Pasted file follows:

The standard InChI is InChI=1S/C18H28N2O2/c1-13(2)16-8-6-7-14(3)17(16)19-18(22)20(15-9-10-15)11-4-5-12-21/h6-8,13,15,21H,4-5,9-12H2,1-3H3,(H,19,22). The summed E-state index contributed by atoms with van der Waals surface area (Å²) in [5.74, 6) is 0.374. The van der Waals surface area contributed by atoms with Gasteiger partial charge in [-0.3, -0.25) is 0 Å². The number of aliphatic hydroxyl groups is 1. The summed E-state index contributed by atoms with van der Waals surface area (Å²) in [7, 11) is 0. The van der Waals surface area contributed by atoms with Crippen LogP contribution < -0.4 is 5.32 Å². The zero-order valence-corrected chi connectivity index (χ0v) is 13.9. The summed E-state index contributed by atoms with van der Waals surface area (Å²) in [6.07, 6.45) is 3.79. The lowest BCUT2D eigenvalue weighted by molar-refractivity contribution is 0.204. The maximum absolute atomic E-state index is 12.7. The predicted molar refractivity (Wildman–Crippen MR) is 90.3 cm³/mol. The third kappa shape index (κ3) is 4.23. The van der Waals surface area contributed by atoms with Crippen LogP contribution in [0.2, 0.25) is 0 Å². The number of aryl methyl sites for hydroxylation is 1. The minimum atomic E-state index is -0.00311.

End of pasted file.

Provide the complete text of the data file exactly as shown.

The standard InChI is InChI=1S/C18H28N2O2/c1-13(2)16-8-6-7-14(3)17(16)19-18(22)20(15-9-10-15)11-4-5-12-21/h6-8,13,15,21H,4-5,9-12H2,1-3H3,(H,19,22). The summed E-state index contributed by atoms with van der Waals surface area (Å²) in [5.74, 6) is 0.374. The van der Waals surface area contributed by atoms with Gasteiger partial charge in [-0.3, -0.25) is 0 Å². The number of aliphatic hydroxyl groups is 1. The summed E-state index contributed by atoms with van der Waals surface area (Å²) in [7, 11) is 0. The van der Waals surface area contributed by atoms with Crippen LogP contribution < -0.4 is 5.32 Å². The zero-order valence-corrected chi connectivity index (χ0v) is 13.9. The summed E-state index contributed by atoms with van der Waals surface area (Å²) in [6.07, 6.45) is 3.79. The lowest BCUT2D eigenvalue weighted by molar-refractivity contribution is 0.204. The maximum absolute atomic E-state index is 12.7. The predicted molar refractivity (Wildman–Crippen MR) is 90.3 cm³/mol. The third kappa shape index (κ3) is 4.23. The van der Waals surface area contributed by atoms with Crippen LogP contribution in [0.2, 0.25) is 0 Å². The number of aryl methyl sites for hydroxylation is 1. The minimum atomic E-state index is -0.00311.